|Höffe I 58
Equity/Law/Aristoteles/Höffe: [Aristotle distinguishes] (...) justice from equity (epieikeia)(1), equity concerns a correction of what is legally required. Where the literal application of a law does not do justice to a particular individual case, equity is intended to protect from a petty but merciless precision. For the person who acts justly is prepared to give in even where he has the law on his side. (2) Aristotle anticipates this, since he calls the instance authorized to make coercive decisions, the judge, animated justice, but does not combine it with equity.
In the rhetoric (3) he expressly obligates the judge to the law, only an independent institution, that of the arbitrator, is allowed to look at equity.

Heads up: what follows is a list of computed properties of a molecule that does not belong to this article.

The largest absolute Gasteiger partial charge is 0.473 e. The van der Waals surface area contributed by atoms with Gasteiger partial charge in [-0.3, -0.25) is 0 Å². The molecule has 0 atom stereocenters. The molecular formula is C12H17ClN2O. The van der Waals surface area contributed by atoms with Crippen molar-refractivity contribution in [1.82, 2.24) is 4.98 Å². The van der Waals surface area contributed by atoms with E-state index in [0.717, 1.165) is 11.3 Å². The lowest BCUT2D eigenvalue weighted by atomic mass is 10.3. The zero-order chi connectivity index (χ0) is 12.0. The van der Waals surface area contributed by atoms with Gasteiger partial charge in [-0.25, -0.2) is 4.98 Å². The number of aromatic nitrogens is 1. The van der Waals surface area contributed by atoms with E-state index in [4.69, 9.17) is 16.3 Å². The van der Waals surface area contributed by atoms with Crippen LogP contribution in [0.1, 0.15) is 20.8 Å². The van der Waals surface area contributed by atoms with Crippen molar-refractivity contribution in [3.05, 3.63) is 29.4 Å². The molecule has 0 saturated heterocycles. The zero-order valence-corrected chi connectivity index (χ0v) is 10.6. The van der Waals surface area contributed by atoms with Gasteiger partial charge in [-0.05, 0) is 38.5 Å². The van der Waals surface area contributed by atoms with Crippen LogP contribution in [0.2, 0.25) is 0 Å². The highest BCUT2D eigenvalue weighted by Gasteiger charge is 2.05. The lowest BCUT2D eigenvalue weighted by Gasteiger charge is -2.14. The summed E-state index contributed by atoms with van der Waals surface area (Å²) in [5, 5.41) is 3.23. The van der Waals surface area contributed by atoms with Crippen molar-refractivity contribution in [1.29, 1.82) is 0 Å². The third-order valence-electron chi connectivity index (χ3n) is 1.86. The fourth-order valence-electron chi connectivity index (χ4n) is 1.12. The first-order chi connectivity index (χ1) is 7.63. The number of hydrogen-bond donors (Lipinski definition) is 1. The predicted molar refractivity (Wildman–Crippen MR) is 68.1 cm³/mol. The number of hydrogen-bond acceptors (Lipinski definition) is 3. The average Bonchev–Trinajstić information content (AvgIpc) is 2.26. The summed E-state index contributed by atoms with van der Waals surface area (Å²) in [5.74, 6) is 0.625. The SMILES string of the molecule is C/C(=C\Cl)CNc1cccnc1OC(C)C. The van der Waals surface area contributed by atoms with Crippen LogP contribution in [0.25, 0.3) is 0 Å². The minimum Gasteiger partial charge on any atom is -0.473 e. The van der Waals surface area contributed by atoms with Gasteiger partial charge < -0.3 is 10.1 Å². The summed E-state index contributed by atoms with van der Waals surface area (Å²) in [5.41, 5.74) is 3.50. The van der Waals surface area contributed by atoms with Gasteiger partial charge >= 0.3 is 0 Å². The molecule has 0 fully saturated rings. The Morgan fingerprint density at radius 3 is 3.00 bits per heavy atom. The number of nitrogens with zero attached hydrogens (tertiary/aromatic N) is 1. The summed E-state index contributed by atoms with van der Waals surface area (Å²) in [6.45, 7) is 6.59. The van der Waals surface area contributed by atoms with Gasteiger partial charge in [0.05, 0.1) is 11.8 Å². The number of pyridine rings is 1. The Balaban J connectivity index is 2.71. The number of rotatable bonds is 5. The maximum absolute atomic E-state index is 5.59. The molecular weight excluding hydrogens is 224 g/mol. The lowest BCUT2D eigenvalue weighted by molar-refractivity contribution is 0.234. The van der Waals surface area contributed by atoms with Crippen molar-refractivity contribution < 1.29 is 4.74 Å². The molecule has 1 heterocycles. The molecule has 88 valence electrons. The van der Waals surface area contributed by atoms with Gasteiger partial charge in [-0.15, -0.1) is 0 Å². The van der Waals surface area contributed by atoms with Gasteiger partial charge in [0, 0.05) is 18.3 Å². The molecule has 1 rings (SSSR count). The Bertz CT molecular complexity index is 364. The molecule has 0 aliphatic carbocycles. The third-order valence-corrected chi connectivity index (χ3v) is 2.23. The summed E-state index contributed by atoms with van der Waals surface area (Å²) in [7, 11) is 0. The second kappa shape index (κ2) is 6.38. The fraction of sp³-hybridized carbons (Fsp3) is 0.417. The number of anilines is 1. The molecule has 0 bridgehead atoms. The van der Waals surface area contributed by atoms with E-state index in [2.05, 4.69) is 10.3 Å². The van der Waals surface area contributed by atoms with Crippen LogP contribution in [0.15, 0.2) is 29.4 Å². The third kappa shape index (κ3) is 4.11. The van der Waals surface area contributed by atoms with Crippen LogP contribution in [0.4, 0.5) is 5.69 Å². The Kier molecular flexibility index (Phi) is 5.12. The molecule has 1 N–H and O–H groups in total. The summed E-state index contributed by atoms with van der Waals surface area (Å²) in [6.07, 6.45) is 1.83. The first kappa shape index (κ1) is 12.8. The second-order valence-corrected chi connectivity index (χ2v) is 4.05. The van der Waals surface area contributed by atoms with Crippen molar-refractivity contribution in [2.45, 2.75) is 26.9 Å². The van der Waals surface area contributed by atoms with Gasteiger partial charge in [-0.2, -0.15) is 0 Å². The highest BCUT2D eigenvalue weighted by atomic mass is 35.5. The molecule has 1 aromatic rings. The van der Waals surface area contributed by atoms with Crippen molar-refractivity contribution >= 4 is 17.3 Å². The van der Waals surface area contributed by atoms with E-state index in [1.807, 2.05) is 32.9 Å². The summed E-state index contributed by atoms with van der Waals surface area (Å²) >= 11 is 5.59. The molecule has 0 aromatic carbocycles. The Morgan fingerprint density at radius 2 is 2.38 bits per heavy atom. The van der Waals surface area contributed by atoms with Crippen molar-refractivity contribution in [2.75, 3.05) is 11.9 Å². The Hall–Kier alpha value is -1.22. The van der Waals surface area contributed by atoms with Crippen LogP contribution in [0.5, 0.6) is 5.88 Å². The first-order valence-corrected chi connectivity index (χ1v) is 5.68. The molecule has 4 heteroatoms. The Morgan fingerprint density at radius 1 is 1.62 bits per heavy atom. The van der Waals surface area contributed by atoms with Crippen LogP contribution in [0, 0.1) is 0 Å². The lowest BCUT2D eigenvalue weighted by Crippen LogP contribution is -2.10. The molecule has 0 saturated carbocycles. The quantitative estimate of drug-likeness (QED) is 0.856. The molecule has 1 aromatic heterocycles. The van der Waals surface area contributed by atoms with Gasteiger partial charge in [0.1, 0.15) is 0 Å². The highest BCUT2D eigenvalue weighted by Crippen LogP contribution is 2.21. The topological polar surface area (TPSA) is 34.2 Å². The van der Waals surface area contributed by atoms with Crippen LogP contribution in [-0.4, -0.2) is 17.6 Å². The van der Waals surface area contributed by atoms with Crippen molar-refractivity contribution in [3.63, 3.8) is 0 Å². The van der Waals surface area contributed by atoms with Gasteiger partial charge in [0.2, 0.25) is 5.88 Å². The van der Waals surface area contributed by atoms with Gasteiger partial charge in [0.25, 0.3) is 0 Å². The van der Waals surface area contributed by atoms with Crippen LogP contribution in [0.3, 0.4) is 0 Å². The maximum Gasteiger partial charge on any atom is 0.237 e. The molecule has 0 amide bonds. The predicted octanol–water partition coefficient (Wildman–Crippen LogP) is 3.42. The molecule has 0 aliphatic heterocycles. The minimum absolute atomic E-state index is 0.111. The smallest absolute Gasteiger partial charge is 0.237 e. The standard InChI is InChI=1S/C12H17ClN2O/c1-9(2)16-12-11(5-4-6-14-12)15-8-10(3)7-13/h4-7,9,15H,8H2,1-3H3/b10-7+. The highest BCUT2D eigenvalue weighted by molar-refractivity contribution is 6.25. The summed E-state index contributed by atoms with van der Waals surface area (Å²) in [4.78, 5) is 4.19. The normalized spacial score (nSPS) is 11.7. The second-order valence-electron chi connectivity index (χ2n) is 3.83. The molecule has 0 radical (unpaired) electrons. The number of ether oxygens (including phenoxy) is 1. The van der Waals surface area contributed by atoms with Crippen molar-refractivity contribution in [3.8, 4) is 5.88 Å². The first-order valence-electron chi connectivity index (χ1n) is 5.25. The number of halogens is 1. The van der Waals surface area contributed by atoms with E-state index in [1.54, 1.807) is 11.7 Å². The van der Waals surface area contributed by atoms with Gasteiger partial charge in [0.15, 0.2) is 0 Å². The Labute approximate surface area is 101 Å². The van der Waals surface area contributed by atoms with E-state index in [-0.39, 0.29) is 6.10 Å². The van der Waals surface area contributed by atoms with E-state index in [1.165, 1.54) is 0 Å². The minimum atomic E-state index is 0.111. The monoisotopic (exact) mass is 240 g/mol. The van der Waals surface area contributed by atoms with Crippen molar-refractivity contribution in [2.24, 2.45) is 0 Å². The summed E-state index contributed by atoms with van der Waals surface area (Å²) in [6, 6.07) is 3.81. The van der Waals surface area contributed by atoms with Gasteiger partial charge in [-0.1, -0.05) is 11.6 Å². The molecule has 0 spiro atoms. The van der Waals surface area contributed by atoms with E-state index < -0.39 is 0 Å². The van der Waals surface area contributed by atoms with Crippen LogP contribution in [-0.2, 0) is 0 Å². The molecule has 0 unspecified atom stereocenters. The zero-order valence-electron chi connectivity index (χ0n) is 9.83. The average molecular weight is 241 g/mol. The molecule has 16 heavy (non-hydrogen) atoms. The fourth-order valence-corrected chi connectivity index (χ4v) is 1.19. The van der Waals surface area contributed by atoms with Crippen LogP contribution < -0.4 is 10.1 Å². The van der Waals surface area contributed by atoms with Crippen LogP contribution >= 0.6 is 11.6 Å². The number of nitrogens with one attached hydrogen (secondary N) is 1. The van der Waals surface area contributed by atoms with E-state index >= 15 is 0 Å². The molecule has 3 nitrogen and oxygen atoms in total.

Individual case justice: Since legal rules restrict individual case justice in principle, they could be dispensed with altogether. However, Aristotle grants neither the regularity of laws nor the individual case justice of equity an exclusive right.
Laws/Aristoteles: He considers laws to be better in that they are free of passions, unlike people; man, on the other hand, knows better how to give advice for the individual. For, as today's speech of "all those who think equitably and justly" suggests, the law needs a general norm because of its responsibility for equal treatment, and must nevertheless appreciate the individual case in its unmistakable peculiarity.
1. Nicomachic ethics V 14
2. I. Kant, Rechtslehre, «Anhang zur Einleitung in die Rechtslehre».
3. I 13, 1374b 19-22
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Geschichte des politischen Denkens München 2016